Investing for Change
Danger and Opportunity
Investing for change means looking out for dangers, but also embracing the opportunities.
"The Chinese use two brush strokes to write the word 'crisis.' One brush stroke stands for danger; the other for opportunity. In a crisis, be aware of the danger - but recognise the opportunity."
|Sterling||Short-dated Bonds||Financial Debt||European Equities||Global Healthcare||Technology||Alternative Investment Strategies|
Since the UK voted in June to leave the European Union, dark clouds have formed over sterling which was trading recently at its lowest level since a long and steep decline in the first half of the 1980s. For sterling-based investors, the silver lining in this cloud has been higher returns from overseas assets. But we see a different path for sterling in 2017 – and a different set of opportunities for UK investors.
Elevated returns from overseas assets this past year imply lower sterling-based returns in 2017 if, as we suspect, we see the sterling exchange rate moving back towards its longer-term average. A recovery in sterling could turn many of 2016’s winners into losers in 2017. These include almost all investments in overseas equities. So how can we mitigate this risk?
Hedging against currency risk
First, we can look to take profit on some of our overseas investments and re-invest the proceeds in sterling-denominated assets, while still maintaining a diversified portfolio. Where possible, we might also hedge against moves in exchange rates.
This can be done by using hedged share classes of funds investing in overseas equities, thus maintaining exposure to non-UK markets while hedging out the currency risk. In some instances, hedging out currency risk via the use of derivatives, such as currency futures, will allow investors to lock in future exchange rates at particular levels.
This would mean, of course, that in times when sterling was weakening, as it has post Brexit, these investments would miss out on currency-related gains. Conversely, they would be protected from losses if sterling were to revert back to its longer-term trading range, a view we will outline in a subsequent feature in our Investment Outlook 2017 series: ‘Sterling’s dependence on the kindness of strangers.’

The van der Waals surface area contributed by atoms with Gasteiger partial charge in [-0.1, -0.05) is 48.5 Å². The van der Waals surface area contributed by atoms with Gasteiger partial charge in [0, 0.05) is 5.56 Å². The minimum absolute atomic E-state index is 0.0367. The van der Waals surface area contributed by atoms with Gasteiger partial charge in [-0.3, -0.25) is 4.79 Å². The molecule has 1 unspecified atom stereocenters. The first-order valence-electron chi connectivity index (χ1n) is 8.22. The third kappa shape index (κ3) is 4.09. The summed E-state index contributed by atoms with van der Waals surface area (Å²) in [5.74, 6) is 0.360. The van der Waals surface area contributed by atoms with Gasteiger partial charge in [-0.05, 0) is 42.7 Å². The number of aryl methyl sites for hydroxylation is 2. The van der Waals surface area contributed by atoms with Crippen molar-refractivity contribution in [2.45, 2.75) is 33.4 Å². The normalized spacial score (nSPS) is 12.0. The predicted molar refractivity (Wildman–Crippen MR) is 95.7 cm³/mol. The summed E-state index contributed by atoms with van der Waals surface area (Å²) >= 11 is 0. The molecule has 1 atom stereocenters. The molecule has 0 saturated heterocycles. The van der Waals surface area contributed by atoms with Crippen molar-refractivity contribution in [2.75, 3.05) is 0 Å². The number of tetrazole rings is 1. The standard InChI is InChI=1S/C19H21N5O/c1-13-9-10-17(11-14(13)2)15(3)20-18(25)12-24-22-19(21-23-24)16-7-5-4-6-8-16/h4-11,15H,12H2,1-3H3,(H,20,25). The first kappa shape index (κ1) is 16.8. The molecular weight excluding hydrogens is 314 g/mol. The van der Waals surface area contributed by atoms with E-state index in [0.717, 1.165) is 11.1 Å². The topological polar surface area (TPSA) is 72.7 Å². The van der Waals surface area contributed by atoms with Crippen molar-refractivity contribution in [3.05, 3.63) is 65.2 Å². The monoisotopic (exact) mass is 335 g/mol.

Looking for the opportunities
Since the EU referendum in the UK, we have also been looking at asset classes that suffered most from the vote to leave, and may offer value today. Apart from sterling, the main asset classes that suffered were small to mid-size domestically-focused UK shares, like those in the FTSE 250 and commercial property.
While the FTSE 250 plunged post the referendum result, it has surged since, as the chart below shows. This mid-cap index has produced stronger and more stable earnings growth than the FTSE 100 since the global financial crisis, reflecting the solid performance of the UK economy relative to most of the developed world.
We believe, though, that the FTSE 250’s sharp recovery from post-referendum lows has discounted a better outcome for the UK economy outside the EU than feared. Given ongoing uncertainties about what form Brexit ultimately will take – ‘hard’ or ‘soft’? – we prefer to wait for better buying opportunities.
Commercial property is a favoured income diversifier given the ultra-low yields from government bonds and should remain solid if the UK economy remains strong. But UK commercial property funds have already surged since August, with some only slightly down for the year at the time of writing, after being down about -15% at one stage. Transaction costs are high for these funds (i.e. they are expensive to buy), and though we regard existing holdings as attractive, we are inclined to wait for better buying opportunities in this area as well.
The other side of the coin
On the other side of the coin, safe-haven UK government bonds (gilts) enjoyed a strong rally post-referendum (see graph). But these gains have now evaporated, with 10-year gilts, for example, down 6% from their highs in just two months. With an annual income of only 1.4% at the time of writing, this ‘safe’ asset looks decidedly unattractive.
We still see gilts having a role in providing liquidity (they can be easily sold if cash is needed) and helpful diversification away from equities (they tend to rise in value when equities are falling). However, we see better solutions for providing income and diversification, which we will address in a later instalment of Investment Outlook 2017: ‘When safe-haven gilts look ghastly.’